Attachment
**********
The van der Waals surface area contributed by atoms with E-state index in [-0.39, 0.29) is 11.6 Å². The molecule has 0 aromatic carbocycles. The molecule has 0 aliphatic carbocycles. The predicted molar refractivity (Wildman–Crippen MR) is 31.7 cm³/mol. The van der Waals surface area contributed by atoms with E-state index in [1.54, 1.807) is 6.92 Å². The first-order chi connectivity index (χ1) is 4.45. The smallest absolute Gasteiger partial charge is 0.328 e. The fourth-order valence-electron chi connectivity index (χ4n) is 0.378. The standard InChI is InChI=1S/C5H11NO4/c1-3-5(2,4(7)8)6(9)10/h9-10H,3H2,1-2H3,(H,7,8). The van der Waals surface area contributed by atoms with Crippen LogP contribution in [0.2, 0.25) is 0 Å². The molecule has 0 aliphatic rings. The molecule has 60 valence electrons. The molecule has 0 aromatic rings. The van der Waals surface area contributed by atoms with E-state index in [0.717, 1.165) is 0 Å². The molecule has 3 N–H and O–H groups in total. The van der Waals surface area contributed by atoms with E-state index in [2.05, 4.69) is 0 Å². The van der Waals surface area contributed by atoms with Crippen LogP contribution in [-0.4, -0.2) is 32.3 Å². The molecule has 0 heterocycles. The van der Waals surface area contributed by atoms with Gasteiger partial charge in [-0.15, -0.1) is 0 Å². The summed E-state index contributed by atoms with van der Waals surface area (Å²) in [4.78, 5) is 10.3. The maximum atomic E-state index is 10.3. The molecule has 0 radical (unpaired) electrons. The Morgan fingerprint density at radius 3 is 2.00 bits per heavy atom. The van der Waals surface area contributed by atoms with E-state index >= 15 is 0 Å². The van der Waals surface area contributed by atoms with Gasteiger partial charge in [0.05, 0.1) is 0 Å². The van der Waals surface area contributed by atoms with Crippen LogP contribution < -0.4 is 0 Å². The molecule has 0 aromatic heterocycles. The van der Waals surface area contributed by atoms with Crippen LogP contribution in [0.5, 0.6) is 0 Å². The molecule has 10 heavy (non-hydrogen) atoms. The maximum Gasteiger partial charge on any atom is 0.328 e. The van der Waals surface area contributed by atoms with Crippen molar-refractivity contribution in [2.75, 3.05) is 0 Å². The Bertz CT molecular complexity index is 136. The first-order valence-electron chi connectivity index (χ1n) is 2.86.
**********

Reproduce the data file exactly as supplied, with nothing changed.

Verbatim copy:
The van der Waals surface area contributed by atoms with E-state index in [-0.39, 0.29) is 11.6 Å². The molecule has 0 aromatic carbocycles. The molecule has 0 aliphatic carbocycles. The predicted molar refractivity (Wildman–Crippen MR) is 31.7 cm³/mol. The van der Waals surface area contributed by atoms with E-state index in [1.54, 1.807) is 6.92 Å². The first-order chi connectivity index (χ1) is 4.45. The smallest absolute Gasteiger partial charge is 0.328 e. The fourth-order valence-electron chi connectivity index (χ4n) is 0.378. The standard InChI is InChI=1S/C5H11NO4/c1-3-5(2,4(7)8)6(9)10/h9-10H,3H2,1-2H3,(H,7,8). The van der Waals surface area contributed by atoms with Crippen LogP contribution in [0.2, 0.25) is 0 Å². The molecule has 0 aliphatic rings. The molecule has 60 valence electrons. The molecule has 0 aromatic rings. The van der Waals surface area contributed by atoms with E-state index in [0.717, 1.165) is 0 Å². The molecule has 3 N–H and O–H groups in total. The van der Waals surface area contributed by atoms with E-state index in [2.05, 4.69) is 0 Å². The van der Waals surface area contributed by atoms with Crippen LogP contribution in [-0.4, -0.2) is 32.3 Å². The molecule has 0 heterocycles. The van der Waals surface area contributed by atoms with Gasteiger partial charge in [-0.15, -0.1) is 0 Å². The summed E-state index contributed by atoms with van der Waals surface area (Å²) in [4.78, 5) is 10.3. The maximum atomic E-state index is 10.3. The molecule has 0 radical (unpaired) electrons. The Morgan fingerprint density at radius 3 is 2.00 bits per heavy atom. The van der Waals surface area contributed by atoms with E-state index >= 15 is 0 Å². The van der Waals surface area contributed by atoms with Gasteiger partial charge in [0.05, 0.1) is 0 Å². The van der Waals surface area contributed by atoms with Crippen LogP contribution < -0.4 is 0 Å². The molecule has 0 aromatic heterocycles. The van der Waals surface area contributed by atoms with Crippen LogP contribution in [0.5, 0.6) is 0 Å². The molecule has 10 heavy (non-hydrogen) atoms. The maximum Gasteiger partial charge on any atom is 0.328 e. The van der Waals surface area contributed by atoms with Crippen molar-refractivity contribution in [2.75, 3.05) is 0 Å². The Bertz CT molecular complexity index is 136. The first-order valence-electron chi connectivity index (χ1n) is 2.86.